A DHS child welfare worker and her supervisor have been charged with criminal wrongdoing after a police investigation into the 2013 death of a special-needs teenager.
Rachel Qualls and supervisor Paul Kim Myers were charged Friday in Oklahoma County District Court.
Both are accused of failing to properly investigate a sister’s concerns the boy was being neglected at his Oklahoma City home. The supervisor also is accused of falsifying computer records after the boy died in an attempt to cover up their failures.
The boy’s father, Michael David Wood, meanwhile, has been charged with child neglect.
Quinten Wood died Jan. 4, 2013, of acute pneumonia. He was 15.
His death attracted widespread attention when the sister, Valerie Wood-Harber, delivered a petition with more than 460,000 electronic signatures to the governor’s office in January.
The petition expressed “outrage at the dysfunction” in Oklahoma’s child welfare system.
“I called DHS 22 times in between the dates of Dec. 17, 2012, and Jan. 3, 2013,” the sister, who lives in Arkansas, said in January. “My reports of neglect went uninvestigated by DHS. They went unreported by his public school that he attended. I was told that I needed to mind my own business, that he was fine, when he was dying.”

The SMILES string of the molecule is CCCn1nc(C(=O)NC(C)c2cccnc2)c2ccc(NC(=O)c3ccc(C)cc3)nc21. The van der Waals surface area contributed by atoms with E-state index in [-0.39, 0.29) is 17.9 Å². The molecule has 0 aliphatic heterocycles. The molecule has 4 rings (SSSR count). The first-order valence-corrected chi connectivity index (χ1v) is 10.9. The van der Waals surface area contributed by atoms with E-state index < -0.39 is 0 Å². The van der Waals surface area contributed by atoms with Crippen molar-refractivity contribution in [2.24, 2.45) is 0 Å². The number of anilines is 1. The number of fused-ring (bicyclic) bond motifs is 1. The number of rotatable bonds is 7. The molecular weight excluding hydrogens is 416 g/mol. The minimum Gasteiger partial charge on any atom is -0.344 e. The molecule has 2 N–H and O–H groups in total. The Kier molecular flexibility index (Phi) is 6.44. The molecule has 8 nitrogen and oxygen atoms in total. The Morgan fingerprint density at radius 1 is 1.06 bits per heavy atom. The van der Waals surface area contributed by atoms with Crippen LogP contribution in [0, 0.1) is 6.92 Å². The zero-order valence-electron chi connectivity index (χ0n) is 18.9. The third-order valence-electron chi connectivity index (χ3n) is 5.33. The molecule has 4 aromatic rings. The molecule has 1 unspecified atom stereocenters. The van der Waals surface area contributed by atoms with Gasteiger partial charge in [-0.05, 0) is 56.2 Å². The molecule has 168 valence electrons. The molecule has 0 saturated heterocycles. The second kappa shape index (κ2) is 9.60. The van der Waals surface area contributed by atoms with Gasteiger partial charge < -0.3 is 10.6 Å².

The Oklahoma Department of Human Services in February announced it had initiated steps to fire the two employees. Both are now on paid leave.
“Unfortunately in this case, a thorough and comprehensive review of the facts and circumstances of Quinten’s death led us to the difficult and sad conclusion that the individual actions of two employees associated with this case clearly violated agency policies and reasonable child protection practices,” DHS Director Ed Lake said.
Qualls, 24, of Oklahoma City, is charged with a misdemeanor, willful neglect to perform a duty. She has worked at DHS since October 2011.
If convicted, she faces up to a year in jail.
Myers, 57, of Edmond, is charged with the same misdemeanor and also with a felony, unlawful use of a computer. He has worked at DHS since March 2007.
If convicted, he faces up to a year in jail on the misdemeanor and five years in prison on the computer crime.
Neither responded Sunday to messages left by phone for comment.
Quinten’s sister, Wood-Harber, said Sunday of the charges, “I think it’s very appropriate. I’m fully in support of the DA.”
Qualls admitted she never went to Quinten’s home after being assigned to investigate his sister’s concerns, police reported.
Quinten lived in a trailer house with a younger brother, Cameron, and their father.
The DHS worker did see Quinten at school in Midwest City on Dec. 19, 2012, two days after the sister first called. She also talked to his teachers and to Cameron, at school, records show.
She said she drove by the boy’s trailer that day but did not stop, records show. She also said she he never went back and never contacted the boy’s father.
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